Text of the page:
**Organizers: Tony Humphries (McGill), Sebastian Reich (Potsdam & Reading), Andrew Stuart (Caltech)**

The seamless integration of large data sets into computational models provides one of the central challenges for the mathematical sciences of the 21st century. When the computational model is based on dynamical systems and the data is time ordered, the process of combining data and models is called data assimilation. Historically, the field has been primarily developed by practitioners within the geophysical sciences; however, it has enormous potential in many more subject areas.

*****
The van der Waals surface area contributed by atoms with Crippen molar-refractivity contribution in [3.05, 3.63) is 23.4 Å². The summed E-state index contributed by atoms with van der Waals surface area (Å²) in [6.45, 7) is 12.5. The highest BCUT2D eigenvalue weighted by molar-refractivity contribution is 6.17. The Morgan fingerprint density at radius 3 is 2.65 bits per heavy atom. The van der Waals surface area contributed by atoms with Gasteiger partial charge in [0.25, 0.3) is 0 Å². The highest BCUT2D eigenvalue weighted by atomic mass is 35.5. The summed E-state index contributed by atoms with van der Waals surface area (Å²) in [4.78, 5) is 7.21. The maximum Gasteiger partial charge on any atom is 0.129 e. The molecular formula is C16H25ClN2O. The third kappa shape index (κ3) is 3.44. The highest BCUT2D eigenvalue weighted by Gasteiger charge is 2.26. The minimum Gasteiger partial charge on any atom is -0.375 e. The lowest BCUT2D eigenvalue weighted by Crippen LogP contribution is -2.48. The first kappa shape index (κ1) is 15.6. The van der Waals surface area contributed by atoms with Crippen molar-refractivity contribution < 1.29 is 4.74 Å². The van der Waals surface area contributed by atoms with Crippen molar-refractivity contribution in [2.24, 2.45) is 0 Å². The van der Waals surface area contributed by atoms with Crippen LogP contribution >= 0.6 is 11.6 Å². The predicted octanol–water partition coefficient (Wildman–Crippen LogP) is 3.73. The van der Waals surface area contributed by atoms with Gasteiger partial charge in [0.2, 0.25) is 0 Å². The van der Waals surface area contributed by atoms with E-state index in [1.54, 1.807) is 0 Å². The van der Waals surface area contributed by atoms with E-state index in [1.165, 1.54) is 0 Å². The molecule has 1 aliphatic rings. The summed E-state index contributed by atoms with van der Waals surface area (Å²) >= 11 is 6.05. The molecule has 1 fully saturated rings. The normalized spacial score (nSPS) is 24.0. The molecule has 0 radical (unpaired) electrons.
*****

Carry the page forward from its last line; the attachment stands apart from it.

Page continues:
This month-long thematic activity is aimed at developing the underpinning mathematical theory of data assimilation, the process of combining data with dynamical systems to learn hidden states and unknown parameters. The activities will be guided and informed by applications coming from the physical, biomedical, social and cognitive sciences. Methodologies based around particle filtering, ensemble Kalman filtering, optimization and Bayesian inverse problems will underpin the program. Long-term visitors in all of these fields will be present, and a number of short-term visitors will attend around the four workshops devoted to underpinning methodologies, geophysical applications, biomedical applications and applications from the social and cognitive sciences.